- Informational resources, which included publishing reports and stories about the Minister’s Survey, working with other agencies to adjust fund restrictions to better support new worshiping communities, shipping 96,000 resource orders from the Distribution Center, supporting mid councils with language hospitality through simultaneous interpretation conferences and presbytery meetings, and reviewing 2,088 contracts through Legal Services.
- Values resources, including working with tribal entities about the return of Native American church properties to tribal control (where appropriate), translating more than 2 million words into Spanish and Korean, and, along with the A Corp Board, guiding the renovation of the Presbyterian Center in Louisville to become a conference center capable of hosting the 225th General Assembly.
“Administration helps Presbyterians proclaim and live out the Good News of Jesus Christ,” the report states near its conclusion. “Administration helps ministries flourish. Administration is ministry.”
“I too found [the report] really compelling,” said the Rev. Heidi Bolt, co-chair of the A Corp Board. “It’s a great way to show what we do is important and feeds other ministries of the denomination.”
A clean audit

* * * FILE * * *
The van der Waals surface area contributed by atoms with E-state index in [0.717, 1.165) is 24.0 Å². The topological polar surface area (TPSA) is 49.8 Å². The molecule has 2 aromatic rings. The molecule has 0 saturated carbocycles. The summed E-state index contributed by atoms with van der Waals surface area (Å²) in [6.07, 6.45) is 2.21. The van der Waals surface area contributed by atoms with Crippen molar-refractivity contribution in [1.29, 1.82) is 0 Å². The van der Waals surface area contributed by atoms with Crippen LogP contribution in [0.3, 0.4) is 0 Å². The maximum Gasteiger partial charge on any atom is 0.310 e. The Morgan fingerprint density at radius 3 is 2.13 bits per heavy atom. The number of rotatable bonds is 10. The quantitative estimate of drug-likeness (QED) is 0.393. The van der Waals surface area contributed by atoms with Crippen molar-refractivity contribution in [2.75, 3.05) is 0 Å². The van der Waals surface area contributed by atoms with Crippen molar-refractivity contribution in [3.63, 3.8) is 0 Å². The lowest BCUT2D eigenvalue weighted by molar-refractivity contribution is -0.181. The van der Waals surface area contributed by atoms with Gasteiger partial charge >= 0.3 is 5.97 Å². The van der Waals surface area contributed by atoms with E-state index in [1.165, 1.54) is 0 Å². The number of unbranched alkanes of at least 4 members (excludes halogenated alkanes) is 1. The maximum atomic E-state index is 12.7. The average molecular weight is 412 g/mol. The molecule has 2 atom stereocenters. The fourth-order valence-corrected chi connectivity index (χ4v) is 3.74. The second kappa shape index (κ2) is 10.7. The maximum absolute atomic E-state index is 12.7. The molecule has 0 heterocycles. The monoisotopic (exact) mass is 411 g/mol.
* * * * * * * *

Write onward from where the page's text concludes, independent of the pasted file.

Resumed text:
Theresa Batliner, a partner and the not-for-profit team leader with MCM CPAs & Advisors, gave the board an “unqualified, clean opinion” on the church’s financial statements for 2021. Board member Chris Mason, who chairs the Audit, Legal and Risk Management Committee, thanked Lueckert, Controller Denise Hampton and Ian Hall, who’s both chief operating officer and chief financial officer for the A Corp, “for making this a process that was on time and had a lot of background from the prior year … We should hold staff up.”
“The part of the audit that makes me feel so much better is the cash flow situation,” said Lueckert, which was significantly stronger in 2021 than it was in 2020, the first year of the pandemic.
“For those of us who lived through that period of time here, we are in a far different place,” Lueckert said. That’s “due to the faithfulness of Presbyterians, and I give thanks to God for that.”
The board is set to vote Friday on accepting the 2021 audit.
Should the Presbyterian Center be a sanctuary?
Before entering into closed session to discuss personnel and property matters, the board approved a comment on a proposal scheduled to come before the upcoming assembly to make the Presbyterian Center a sanctuary space.
The board voted to join a comment made by the Office of the General Assembly recommending against the resolution, proposed in 2020 by the Racial Equity Advocacy Committee to create sanctuary space for immigrants in the Presbyterian Center, utilizing vacant space.
The current remodeling would make that conversion difficult and expensive. At Mason’s suggestion, the A Corp Board comment will include a paragraph found on the OGA’s webpage concerning sanctuary: “A stronger PC(USA) begins at home by participating in serving people who are spatially displaced by moving our advocacy agenda forward and taking other actions to establish solidarity with those without shelter.”